Some of the preventive measures that can be taken by the travellers include avoidance of undercooked foods and drinks from street vendors etc. Also travellers should make sure to carry their own drinking water which has been obtained from a reliable source (like RO/UV water filter) or always drink branded mineral/packaged drinking water.


Vaccinations/ Immunizations
The following are the recommended vaccinations for India when your travel is for less than 5 months (Note: This is just a general guide. Please consult your doctor for country specific medical advise with regards to your travel to India.) :

Hepatitis A, Diphtheria, Typhoid, Malaria, Tetanus, Japanese encephalitis, Poliomyelitis & Rabies.

Also ensure you are updated with regards to routine vaccinations such as for influenza, chickenpox, polio, measles/mumps/rubella (MMR), diphtheria/pertussis/tetanus (DPT) (& also for rotavirus for children) and their booster doses by your doctor regardless of travel requirement.

Yellow fever vaccine is required for all travellers arriving from a yellow-fever-infected country in Africa or the Americas, or arriving from or transiting through the following countries:

Africa: Angola, Benin, Burkina Faso, Burundi, Cameroon, Central African Republic, Chad, Congo, Cote d'Ivoire, Democratic Republic of the Congo, Equatorial Guinea, Ethiopia, Gabon, The Gambia, Ghana, Guinea, Guinea-Bissau, Kenya, Liberia, Mali, Niger, Nigeria, Rwanda, Sao Tome and Principe, Senegal, Sierra Leone, Somalia, Sudan, Tanzania, Togo, Uganda, and Zambia.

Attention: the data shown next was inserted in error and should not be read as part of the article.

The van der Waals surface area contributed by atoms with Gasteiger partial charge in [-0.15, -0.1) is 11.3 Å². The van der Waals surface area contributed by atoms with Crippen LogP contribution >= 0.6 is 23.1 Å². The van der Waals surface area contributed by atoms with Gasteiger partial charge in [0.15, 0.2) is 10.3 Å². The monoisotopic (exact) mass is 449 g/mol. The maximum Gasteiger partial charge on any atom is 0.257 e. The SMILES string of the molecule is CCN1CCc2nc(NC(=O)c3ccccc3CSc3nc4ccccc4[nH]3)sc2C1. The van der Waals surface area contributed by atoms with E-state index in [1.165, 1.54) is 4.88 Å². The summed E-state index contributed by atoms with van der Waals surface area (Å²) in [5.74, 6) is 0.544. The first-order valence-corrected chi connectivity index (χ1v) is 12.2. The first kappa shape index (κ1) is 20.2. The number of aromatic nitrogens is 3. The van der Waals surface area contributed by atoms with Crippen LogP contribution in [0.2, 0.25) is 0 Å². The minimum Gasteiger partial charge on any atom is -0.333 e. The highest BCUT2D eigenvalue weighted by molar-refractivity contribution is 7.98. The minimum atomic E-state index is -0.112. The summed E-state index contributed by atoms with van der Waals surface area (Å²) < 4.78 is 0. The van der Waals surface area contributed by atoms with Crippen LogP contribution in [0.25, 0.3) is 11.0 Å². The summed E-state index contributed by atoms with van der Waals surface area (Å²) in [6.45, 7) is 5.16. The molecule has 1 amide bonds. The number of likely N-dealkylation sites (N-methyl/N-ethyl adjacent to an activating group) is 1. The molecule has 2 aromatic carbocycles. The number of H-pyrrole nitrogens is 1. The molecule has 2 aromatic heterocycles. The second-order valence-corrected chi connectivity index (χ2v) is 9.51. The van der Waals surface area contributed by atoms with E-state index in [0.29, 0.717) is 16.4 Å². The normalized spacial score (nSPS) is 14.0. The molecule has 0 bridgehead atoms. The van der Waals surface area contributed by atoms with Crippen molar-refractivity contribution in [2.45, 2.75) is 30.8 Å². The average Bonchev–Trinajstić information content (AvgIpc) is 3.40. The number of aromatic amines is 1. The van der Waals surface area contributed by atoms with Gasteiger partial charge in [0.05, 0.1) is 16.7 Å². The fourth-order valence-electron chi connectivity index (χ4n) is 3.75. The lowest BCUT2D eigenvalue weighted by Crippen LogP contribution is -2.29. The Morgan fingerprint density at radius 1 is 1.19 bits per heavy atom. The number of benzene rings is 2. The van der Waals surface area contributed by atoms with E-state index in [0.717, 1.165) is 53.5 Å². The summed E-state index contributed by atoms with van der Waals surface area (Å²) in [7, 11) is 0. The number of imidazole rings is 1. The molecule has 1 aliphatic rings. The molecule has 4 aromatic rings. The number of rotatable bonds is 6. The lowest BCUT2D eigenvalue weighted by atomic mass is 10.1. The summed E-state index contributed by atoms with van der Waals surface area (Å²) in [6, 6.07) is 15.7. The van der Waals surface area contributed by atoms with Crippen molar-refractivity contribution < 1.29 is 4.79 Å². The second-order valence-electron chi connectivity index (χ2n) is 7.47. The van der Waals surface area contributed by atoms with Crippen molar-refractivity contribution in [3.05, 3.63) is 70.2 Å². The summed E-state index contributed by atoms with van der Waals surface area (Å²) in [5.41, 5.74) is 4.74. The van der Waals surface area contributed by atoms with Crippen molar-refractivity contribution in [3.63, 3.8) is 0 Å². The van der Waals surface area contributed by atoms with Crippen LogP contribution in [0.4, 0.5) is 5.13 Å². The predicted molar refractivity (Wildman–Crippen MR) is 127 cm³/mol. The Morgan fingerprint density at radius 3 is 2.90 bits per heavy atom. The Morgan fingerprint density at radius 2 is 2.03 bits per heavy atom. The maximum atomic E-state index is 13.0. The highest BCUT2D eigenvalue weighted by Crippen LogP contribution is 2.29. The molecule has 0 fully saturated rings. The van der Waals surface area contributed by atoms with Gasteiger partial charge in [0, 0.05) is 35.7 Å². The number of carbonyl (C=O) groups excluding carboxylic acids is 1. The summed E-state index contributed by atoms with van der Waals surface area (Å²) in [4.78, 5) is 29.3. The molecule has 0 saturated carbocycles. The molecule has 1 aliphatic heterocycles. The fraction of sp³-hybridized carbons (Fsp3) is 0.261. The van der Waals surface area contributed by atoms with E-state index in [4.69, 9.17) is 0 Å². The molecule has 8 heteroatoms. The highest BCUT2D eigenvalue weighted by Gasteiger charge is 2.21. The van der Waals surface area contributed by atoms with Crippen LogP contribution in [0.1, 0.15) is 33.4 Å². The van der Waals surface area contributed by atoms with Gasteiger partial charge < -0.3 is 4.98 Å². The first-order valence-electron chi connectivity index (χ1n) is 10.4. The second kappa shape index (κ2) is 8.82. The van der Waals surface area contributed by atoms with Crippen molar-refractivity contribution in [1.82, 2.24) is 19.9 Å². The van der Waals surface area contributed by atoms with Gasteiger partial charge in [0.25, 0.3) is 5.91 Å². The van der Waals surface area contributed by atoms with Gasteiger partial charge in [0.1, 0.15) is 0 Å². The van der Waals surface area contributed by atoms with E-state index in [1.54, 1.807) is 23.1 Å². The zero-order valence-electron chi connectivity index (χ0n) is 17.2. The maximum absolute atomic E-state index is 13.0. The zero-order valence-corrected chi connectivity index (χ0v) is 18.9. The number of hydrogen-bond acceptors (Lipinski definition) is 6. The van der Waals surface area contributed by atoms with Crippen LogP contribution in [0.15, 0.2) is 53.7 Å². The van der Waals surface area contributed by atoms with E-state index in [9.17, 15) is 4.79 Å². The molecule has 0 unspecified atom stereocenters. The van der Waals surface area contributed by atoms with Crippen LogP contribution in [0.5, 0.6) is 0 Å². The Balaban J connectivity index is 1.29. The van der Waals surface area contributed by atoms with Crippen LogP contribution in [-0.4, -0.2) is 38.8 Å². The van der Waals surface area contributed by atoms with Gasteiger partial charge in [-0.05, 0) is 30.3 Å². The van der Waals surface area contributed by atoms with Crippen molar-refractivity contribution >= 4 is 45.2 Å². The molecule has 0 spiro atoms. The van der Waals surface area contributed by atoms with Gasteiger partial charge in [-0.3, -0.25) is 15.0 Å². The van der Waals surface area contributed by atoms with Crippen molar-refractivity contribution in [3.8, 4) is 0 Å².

Americas: Bolivia, Brazil, Colombia, Ecuador, French Guiana, Guyana, Panama, Peru, Suriname, and Venezuela.

Caribbean: Trinidad and Tobago.

Yellow fever vaccine is not recommended or required for travellers arriving directly from North America, Europe, Australia, or other Asian countries.


Communication
Telephone (Country code: 91)
Mobile Telephone: Roaming agreements exist with most international mobile phone companies. Coverage is limited to major towns but is increasing all the time.

Internet: E-mail can be accessed from an increasing number of hotels and from Internet cafes across the country, many now with Wi-Fi.

Post: Airmail service to U.S and Western Europe takes up to two weeks. Post office hours: Generally Mon-Sat 1000-1300 and 1330-1630 in bigger towns and cities.


Time
ndian Standard Time (IST) is the time observed throughout India, with a time offset of UTC+05:30. India does not observe daylight saving time (DST) or other seasonal adjustments. Indian Standard Time is calculated on the basis of 82.5° E longitude, which is just west of the town of Mirzapur, near Allahabad in the state of Uttar Pradesh.